Stations along the Acton Town – Rayners lane branch, except Sudbury Town, will of course still need addressing in terms of proper access facilities. In my view South Harrow has the potential to provide immediate level access to the London bound platform however that requires a shift in current TfL thinking. The other platform and other stations on the line will of course require some deeper insight in terms of accessibility however with the use of full sized trains there will still be improvement.
The solution? A new tube line!
A new dedicated service, the Heathrow Line or whatever (no Royal names please) from all three airport terminal stations to South Kensington. The re-use of the double tracked sections Triangle sidings to South Kensington and four platforms restored at Gloucester Road and South Kensington. (The four tracked sections were removed in April 1965 because they were seen a surplus to needs and that has cultivated a mentality which exists to limit the potentiality for real expansion along this section.
It must be said the current works to improve the junctions at Earls Court hasn’t actually made for any easy expansion of London’s tube network either! The Four Lines Modernisation may improve the lines but once again it will not allow for the kind of expansion I am advocating.
At South Kensington through services (eg the District) will use the outer platforms. The Heathrow services to use the inner platforms with turnbacks from the east ends of the platforms leading towards the tunnel mouths at Brompton Road. New crossovers could too be built west of South Kensington station to increase flexibility. Alas the spaces formerly used for the western crossovers is now used by the stairs leading up to the ticket hall. Some re-modelling would have to be undertaken to restore these crossovers.
The dedicated Heathrow trains could eventually tunnel on to Victoria, beneath St James Park and into the old Jubilee Line terminus at Charing Cross. The reuse of the defunct Charing Cross station would be a boon by providing a an ideal centrally located London terminus. But it doesn’t have to end there, the tunnels extend almost as far as Aldwych – and who knows – with a bit of imagination what could be achieved…..
Cross platform interchange will of course be possible with the Circle line at Gloucester Road, as well as cross platform interchange with the District at Earls Court, and of course cross platform with the Piccadilly at Barons Court/Hammersmith/Acton Town.(Baron’s Court is a difficult case which needs more thought, as it would need to retain uneven platform/train levels even under this scheme.)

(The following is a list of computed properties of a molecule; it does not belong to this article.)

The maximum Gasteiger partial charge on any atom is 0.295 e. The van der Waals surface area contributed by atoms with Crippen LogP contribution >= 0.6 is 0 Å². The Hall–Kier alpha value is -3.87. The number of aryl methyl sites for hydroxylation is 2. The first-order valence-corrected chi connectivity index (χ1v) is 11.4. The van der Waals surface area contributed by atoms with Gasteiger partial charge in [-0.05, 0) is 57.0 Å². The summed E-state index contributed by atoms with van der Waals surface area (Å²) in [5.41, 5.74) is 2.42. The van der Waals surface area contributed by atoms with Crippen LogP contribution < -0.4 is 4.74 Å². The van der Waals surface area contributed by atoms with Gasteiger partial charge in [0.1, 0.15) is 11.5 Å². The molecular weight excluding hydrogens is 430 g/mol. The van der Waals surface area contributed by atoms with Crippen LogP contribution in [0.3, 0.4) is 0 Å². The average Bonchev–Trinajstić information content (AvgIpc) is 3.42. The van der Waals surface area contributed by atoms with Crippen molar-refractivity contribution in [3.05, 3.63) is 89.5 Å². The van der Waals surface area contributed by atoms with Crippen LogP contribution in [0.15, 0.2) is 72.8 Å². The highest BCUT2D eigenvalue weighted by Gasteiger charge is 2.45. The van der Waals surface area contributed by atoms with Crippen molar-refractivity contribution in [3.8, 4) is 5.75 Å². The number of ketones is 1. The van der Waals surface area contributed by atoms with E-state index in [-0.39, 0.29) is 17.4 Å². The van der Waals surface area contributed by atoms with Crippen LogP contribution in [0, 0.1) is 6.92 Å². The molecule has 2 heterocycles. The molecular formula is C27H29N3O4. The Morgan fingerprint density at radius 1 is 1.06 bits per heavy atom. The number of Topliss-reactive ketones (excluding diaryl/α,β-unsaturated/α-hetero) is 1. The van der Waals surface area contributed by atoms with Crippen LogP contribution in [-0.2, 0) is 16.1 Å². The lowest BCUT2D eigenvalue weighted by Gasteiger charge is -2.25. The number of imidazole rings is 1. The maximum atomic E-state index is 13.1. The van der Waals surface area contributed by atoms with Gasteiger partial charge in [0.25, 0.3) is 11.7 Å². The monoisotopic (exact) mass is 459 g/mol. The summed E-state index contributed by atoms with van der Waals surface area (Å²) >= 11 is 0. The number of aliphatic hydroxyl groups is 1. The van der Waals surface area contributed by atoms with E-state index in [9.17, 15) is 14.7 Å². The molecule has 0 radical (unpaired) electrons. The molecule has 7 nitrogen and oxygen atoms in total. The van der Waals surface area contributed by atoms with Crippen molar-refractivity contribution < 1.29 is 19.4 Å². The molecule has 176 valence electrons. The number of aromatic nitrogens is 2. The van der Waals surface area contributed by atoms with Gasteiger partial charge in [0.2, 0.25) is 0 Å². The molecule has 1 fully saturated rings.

Heathrow trains could pass through West Kensington non-stop (one way of resolving the uneven platform interface here.) Earl’s Court, Gloucester Road and South Kensington can have separate dedicated level access platforms for both District and Heathrow services. The District on the outside lines and the Heathrow on the inside lines.
The other boon of separating the lines means the Heathrow services could be worked by slightly larger tube stock (much the same way as the 2009 does on the Victoria Line.) Whilst not as ideal as having full sized sub surface stock it would go some what to improving the Heathrow services.
Where will the stock come from? Existing Piccadilly tube stock to begin with and procurement of a brand new series of tube stock as soon as possible.
Having to service three routes out from central London (Heathrow, Uxbridge, Cockfosters) each with totally different needs and major operational limitations (including a severe lack of turn back options in central London) in order to maintain what should be a reliable, enhanced service to Heathrow means the entire line is a shambles and does not live up to the expectations of commuters, the many ad hoc passengers or the huge numbers of tourists.
Cockfosters to Ealing Broadway should be the line’s new portfolio. Its not a problem as the Piccadilly’s been diverted to Ealing before in lieu of District Line services. In terms of depots, Northfields could still be used for as an outreach depot for minor works and major overhauls of Piccadilly trains, and plausibly even for District Line trains. That’s not a problem because Northfields depot is suitably served by a generous railway route consisting of four tracks. Ealing Common would become a dedicated Piccadilly stabling/cleaning depot, whilst Cockfosters would become the major depot for all the line’s needs.
The District wont need Ealing depot if it no longer serves points westwards of Turnham Green – however better utilisation would need to be made of other stabling locations such as Parsons Green, Triangle Sidings etc. Its a shame the old depot at Parsons Green is being sold off. Perhaps there is spare capacity at Lillie Bridge for extra stabling?